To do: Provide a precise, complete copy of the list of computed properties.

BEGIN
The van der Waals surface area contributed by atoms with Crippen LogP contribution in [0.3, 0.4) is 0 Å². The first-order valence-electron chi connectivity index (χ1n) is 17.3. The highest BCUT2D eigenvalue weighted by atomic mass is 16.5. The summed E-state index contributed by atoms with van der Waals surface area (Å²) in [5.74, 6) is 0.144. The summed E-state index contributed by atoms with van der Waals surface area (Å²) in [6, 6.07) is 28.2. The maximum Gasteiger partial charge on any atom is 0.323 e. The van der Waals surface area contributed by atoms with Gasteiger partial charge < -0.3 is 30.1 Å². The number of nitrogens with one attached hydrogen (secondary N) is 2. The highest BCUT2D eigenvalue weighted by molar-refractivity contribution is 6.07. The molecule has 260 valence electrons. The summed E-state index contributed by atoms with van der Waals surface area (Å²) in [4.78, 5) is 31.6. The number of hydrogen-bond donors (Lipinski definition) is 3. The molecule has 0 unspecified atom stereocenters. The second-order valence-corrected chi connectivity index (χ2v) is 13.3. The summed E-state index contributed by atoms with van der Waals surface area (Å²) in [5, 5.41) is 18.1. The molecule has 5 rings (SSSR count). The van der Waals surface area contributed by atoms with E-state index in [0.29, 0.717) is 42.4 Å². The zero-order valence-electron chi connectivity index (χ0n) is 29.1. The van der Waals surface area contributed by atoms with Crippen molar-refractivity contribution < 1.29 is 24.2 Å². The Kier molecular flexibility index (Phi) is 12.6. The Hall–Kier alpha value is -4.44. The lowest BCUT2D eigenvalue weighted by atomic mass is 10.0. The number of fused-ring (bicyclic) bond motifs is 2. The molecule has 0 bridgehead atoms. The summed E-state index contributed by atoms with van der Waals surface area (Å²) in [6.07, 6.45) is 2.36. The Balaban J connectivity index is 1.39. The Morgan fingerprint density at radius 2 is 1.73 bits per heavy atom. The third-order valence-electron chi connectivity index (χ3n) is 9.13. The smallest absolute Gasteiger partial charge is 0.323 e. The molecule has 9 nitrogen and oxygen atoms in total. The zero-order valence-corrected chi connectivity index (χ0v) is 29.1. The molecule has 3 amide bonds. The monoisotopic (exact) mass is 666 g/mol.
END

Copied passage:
The van der Waals surface area contributed by atoms with Crippen LogP contribution in [0.3, 0.4) is 0 Å². The first-order valence-electron chi connectivity index (χ1n) is 17.3. The highest BCUT2D eigenvalue weighted by atomic mass is 16.5. The summed E-state index contributed by atoms with van der Waals surface area (Å²) in [5.74, 6) is 0.144. The summed E-state index contributed by atoms with van der Waals surface area (Å²) in [6, 6.07) is 28.2. The maximum Gasteiger partial charge on any atom is 0.323 e. The van der Waals surface area contributed by atoms with Gasteiger partial charge < -0.3 is 30.1 Å². The number of nitrogens with one attached hydrogen (secondary N) is 2. The highest BCUT2D eigenvalue weighted by molar-refractivity contribution is 6.07. The molecule has 260 valence electrons. The summed E-state index contributed by atoms with van der Waals surface area (Å²) in [4.78, 5) is 31.6. The number of hydrogen-bond donors (Lipinski definition) is 3. The molecule has 0 unspecified atom stereocenters. The second-order valence-corrected chi connectivity index (χ2v) is 13.3. The summed E-state index contributed by atoms with van der Waals surface area (Å²) in [5, 5.41) is 18.1. The molecule has 5 rings (SSSR count). The van der Waals surface area contributed by atoms with E-state index in [0.29, 0.717) is 42.4 Å². The zero-order valence-electron chi connectivity index (χ0n) is 29.1. The van der Waals surface area contributed by atoms with Crippen molar-refractivity contribution < 1.29 is 24.2 Å². The Kier molecular flexibility index (Phi) is 12.6. The Hall–Kier alpha value is -4.44. The lowest BCUT2D eigenvalue weighted by atomic mass is 10.0. The number of fused-ring (bicyclic) bond motifs is 2. The molecule has 0 bridgehead atoms. The summed E-state index contributed by atoms with van der Waals surface area (Å²) in [6.07, 6.45) is 2.36. The Balaban J connectivity index is 1.39. The Morgan fingerprint density at radius 2 is 1.73 bits per heavy atom. The third-order valence-electron chi connectivity index (χ3n) is 9.13. The smallest absolute Gasteiger partial charge is 0.323 e. The molecule has 9 nitrogen and oxygen atoms in total. The zero-order valence-corrected chi connectivity index (χ0v) is 29.1. The molecule has 3 amide bonds. The monoisotopic (exact) mass is 666 g/mol.